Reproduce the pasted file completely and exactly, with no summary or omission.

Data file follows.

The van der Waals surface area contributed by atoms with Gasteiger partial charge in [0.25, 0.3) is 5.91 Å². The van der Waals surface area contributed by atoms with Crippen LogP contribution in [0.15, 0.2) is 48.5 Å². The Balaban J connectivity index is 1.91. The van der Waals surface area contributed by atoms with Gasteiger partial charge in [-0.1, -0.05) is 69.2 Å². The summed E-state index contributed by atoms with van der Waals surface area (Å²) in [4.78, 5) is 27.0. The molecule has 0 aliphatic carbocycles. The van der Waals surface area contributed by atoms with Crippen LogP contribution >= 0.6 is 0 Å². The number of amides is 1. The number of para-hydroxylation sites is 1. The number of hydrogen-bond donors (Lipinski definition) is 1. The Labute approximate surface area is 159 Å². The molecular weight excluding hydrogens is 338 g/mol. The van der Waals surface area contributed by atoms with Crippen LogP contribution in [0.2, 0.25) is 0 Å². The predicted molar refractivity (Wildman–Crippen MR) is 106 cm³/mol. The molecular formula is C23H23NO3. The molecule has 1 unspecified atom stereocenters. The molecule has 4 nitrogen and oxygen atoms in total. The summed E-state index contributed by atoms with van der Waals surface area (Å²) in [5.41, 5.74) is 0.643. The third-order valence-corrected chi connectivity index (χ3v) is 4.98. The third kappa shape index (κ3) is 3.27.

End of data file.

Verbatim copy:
The van der Waals surface area contributed by atoms with Gasteiger partial charge in [0.25, 0.3) is 5.91 Å². The van der Waals surface area contributed by atoms with Crippen LogP contribution in [0.15, 0.2) is 48.5 Å². The Balaban J connectivity index is 1.91. The van der Waals surface area contributed by atoms with Gasteiger partial charge in [-0.1, -0.05) is 69.2 Å². The summed E-state index contributed by atoms with van der Waals surface area (Å²) in [4.78, 5) is 27.0. The molecule has 0 aliphatic carbocycles. The van der Waals surface area contributed by atoms with Crippen LogP contribution >= 0.6 is 0 Å². The number of amides is 1. The number of para-hydroxylation sites is 1. The number of hydrogen-bond donors (Lipinski definition) is 1. The Labute approximate surface area is 159 Å². The molecular weight excluding hydrogens is 338 g/mol. The van der Waals surface area contributed by atoms with Crippen LogP contribution in [0.2, 0.25) is 0 Å². The predicted molar refractivity (Wildman–Crippen MR) is 106 cm³/mol. The molecular formula is C23H23NO3. The molecule has 1 unspecified atom stereocenters. The molecule has 4 nitrogen and oxygen atoms in total. The summed E-state index contributed by atoms with van der Waals surface area (Å²) in [5.41, 5.74) is 0.643. The third-order valence-corrected chi connectivity index (χ3v) is 4.98. The third kappa shape index (κ3) is 3.27.